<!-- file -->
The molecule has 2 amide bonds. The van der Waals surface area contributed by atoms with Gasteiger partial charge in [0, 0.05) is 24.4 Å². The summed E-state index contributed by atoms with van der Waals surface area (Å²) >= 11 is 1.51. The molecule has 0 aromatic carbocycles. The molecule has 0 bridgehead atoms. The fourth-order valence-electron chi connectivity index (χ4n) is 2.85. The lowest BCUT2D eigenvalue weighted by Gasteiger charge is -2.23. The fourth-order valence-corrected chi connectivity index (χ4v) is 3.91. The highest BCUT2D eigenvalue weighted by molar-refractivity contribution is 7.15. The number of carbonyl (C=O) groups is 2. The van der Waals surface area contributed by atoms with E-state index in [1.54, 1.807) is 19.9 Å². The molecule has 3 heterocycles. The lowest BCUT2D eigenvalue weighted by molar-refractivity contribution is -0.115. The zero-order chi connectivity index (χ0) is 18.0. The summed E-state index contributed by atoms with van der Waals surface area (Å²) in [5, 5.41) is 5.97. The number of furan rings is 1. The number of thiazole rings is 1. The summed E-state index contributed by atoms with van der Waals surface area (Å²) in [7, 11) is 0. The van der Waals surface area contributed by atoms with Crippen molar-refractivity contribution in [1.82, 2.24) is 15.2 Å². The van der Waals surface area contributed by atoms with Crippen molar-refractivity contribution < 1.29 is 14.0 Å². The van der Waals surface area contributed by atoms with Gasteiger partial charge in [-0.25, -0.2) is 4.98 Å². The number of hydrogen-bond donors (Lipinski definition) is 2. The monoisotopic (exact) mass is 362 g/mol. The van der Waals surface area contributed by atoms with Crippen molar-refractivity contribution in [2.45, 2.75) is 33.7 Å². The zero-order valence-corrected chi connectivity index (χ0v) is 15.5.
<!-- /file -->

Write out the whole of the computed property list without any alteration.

The molecule has 2 amide bonds. The van der Waals surface area contributed by atoms with Gasteiger partial charge in [0, 0.05) is 24.4 Å². The summed E-state index contributed by atoms with van der Waals surface area (Å²) >= 11 is 1.51. The molecule has 0 aromatic carbocycles. The molecule has 0 bridgehead atoms. The fourth-order valence-electron chi connectivity index (χ4n) is 2.85. The lowest BCUT2D eigenvalue weighted by Gasteiger charge is -2.23. The fourth-order valence-corrected chi connectivity index (χ4v) is 3.91. The highest BCUT2D eigenvalue weighted by molar-refractivity contribution is 7.15. The number of carbonyl (C=O) groups is 2. The van der Waals surface area contributed by atoms with E-state index in [1.54, 1.807) is 19.9 Å². The molecule has 3 heterocycles. The lowest BCUT2D eigenvalue weighted by molar-refractivity contribution is -0.115. The zero-order chi connectivity index (χ0) is 18.0. The summed E-state index contributed by atoms with van der Waals surface area (Å²) in [5, 5.41) is 5.97. The number of furan rings is 1. The number of thiazole rings is 1. The summed E-state index contributed by atoms with van der Waals surface area (Å²) in [7, 11) is 0. The van der Waals surface area contributed by atoms with Crippen molar-refractivity contribution in [1.82, 2.24) is 15.2 Å². The van der Waals surface area contributed by atoms with Crippen molar-refractivity contribution < 1.29 is 14.0 Å². The van der Waals surface area contributed by atoms with Gasteiger partial charge in [-0.25, -0.2) is 4.98 Å². The number of hydrogen-bond donors (Lipinski definition) is 2. The monoisotopic (exact) mass is 362 g/mol. The van der Waals surface area contributed by atoms with Crippen molar-refractivity contribution in [2.45, 2.75) is 33.7 Å². The zero-order valence-corrected chi connectivity index (χ0v) is 15.5.